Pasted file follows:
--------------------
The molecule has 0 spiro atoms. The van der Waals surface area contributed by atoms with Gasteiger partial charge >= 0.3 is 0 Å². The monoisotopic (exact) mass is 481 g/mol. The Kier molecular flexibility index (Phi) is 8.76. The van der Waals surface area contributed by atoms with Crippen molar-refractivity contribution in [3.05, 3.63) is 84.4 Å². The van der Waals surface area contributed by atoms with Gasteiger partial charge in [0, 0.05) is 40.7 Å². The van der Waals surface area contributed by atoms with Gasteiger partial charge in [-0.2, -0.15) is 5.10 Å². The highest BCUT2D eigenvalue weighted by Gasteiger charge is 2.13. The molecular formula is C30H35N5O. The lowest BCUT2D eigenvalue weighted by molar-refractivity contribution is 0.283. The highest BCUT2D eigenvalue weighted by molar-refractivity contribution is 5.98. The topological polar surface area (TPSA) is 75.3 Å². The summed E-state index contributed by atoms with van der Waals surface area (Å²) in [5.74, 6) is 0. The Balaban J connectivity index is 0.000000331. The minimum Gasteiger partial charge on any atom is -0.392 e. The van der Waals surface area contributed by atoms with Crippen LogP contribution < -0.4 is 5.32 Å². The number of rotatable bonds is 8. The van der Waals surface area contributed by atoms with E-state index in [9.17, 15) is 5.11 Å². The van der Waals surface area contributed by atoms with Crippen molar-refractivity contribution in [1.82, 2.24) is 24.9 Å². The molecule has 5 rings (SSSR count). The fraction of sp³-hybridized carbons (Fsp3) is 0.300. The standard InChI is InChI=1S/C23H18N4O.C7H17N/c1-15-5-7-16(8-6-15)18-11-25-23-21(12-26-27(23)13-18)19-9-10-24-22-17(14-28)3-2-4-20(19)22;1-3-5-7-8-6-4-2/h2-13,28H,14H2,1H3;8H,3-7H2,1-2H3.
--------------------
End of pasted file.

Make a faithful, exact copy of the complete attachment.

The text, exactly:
The molecule has 0 spiro atoms. The van der Waals surface area contributed by atoms with Gasteiger partial charge >= 0.3 is 0 Å². The monoisotopic (exact) mass is 481 g/mol. The Kier molecular flexibility index (Phi) is 8.76. The van der Waals surface area contributed by atoms with Crippen molar-refractivity contribution in [3.05, 3.63) is 84.4 Å². The van der Waals surface area contributed by atoms with Gasteiger partial charge in [0, 0.05) is 40.7 Å². The van der Waals surface area contributed by atoms with Gasteiger partial charge in [-0.2, -0.15) is 5.10 Å². The highest BCUT2D eigenvalue weighted by Gasteiger charge is 2.13. The molecular formula is C30H35N5O. The lowest BCUT2D eigenvalue weighted by molar-refractivity contribution is 0.283. The highest BCUT2D eigenvalue weighted by molar-refractivity contribution is 5.98. The topological polar surface area (TPSA) is 75.3 Å². The summed E-state index contributed by atoms with van der Waals surface area (Å²) in [5.74, 6) is 0. The Balaban J connectivity index is 0.000000331. The minimum Gasteiger partial charge on any atom is -0.392 e. The van der Waals surface area contributed by atoms with Crippen LogP contribution < -0.4 is 5.32 Å². The number of rotatable bonds is 8. The van der Waals surface area contributed by atoms with E-state index in [9.17, 15) is 5.11 Å². The van der Waals surface area contributed by atoms with Crippen molar-refractivity contribution in [1.82, 2.24) is 24.9 Å². The molecule has 5 rings (SSSR count). The fraction of sp³-hybridized carbons (Fsp3) is 0.300. The standard InChI is InChI=1S/C23H18N4O.C7H17N/c1-15-5-7-16(8-6-15)18-11-25-23-21(12-26-27(23)13-18)19-9-10-24-22-17(14-28)3-2-4-20(19)22;1-3-5-7-8-6-4-2/h2-13,28H,14H2,1H3;8H,3-7H2,1-2H3.